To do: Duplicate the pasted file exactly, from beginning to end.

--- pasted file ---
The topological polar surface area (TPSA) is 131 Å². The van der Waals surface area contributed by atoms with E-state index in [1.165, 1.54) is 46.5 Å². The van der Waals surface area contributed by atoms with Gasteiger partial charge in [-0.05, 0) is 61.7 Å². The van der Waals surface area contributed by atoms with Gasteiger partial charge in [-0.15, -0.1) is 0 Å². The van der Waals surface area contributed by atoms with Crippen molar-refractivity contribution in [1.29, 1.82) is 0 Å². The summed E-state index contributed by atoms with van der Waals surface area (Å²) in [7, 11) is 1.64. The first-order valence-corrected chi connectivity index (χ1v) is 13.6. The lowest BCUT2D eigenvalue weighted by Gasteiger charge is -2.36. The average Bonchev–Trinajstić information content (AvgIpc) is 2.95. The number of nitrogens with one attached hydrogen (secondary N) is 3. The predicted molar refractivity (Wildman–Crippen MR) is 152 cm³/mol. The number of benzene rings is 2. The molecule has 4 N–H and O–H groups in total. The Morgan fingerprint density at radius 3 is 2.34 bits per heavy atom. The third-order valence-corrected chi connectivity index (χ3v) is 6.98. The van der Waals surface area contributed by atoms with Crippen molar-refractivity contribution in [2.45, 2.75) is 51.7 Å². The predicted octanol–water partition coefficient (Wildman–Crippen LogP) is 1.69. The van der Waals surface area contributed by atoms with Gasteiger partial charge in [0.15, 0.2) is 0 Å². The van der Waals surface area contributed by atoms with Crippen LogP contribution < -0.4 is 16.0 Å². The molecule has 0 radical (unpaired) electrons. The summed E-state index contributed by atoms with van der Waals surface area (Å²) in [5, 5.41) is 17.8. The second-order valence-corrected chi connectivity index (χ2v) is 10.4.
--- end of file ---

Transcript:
The topological polar surface area (TPSA) is 131 Å². The van der Waals surface area contributed by atoms with E-state index in [1.165, 1.54) is 46.5 Å². The van der Waals surface area contributed by atoms with Gasteiger partial charge in [-0.05, 0) is 61.7 Å². The van der Waals surface area contributed by atoms with Gasteiger partial charge in [-0.15, -0.1) is 0 Å². The van der Waals surface area contributed by atoms with Crippen molar-refractivity contribution in [1.29, 1.82) is 0 Å². The summed E-state index contributed by atoms with van der Waals surface area (Å²) in [7, 11) is 1.64. The first-order valence-corrected chi connectivity index (χ1v) is 13.6. The lowest BCUT2D eigenvalue weighted by Gasteiger charge is -2.36. The average Bonchev–Trinajstić information content (AvgIpc) is 2.95. The number of nitrogens with one attached hydrogen (secondary N) is 3. The predicted molar refractivity (Wildman–Crippen MR) is 152 cm³/mol. The number of benzene rings is 2. The molecule has 4 N–H and O–H groups in total. The Morgan fingerprint density at radius 3 is 2.34 bits per heavy atom. The third-order valence-corrected chi connectivity index (χ3v) is 6.98. The van der Waals surface area contributed by atoms with Crippen molar-refractivity contribution in [2.45, 2.75) is 51.7 Å². The predicted octanol–water partition coefficient (Wildman–Crippen LogP) is 1.69. The van der Waals surface area contributed by atoms with Gasteiger partial charge in [0.15, 0.2) is 0 Å². The van der Waals surface area contributed by atoms with Crippen LogP contribution < -0.4 is 16.0 Å². The molecule has 0 radical (unpaired) electrons. The summed E-state index contributed by atoms with van der Waals surface area (Å²) in [5, 5.41) is 17.8. The second-order valence-corrected chi connectivity index (χ2v) is 10.4.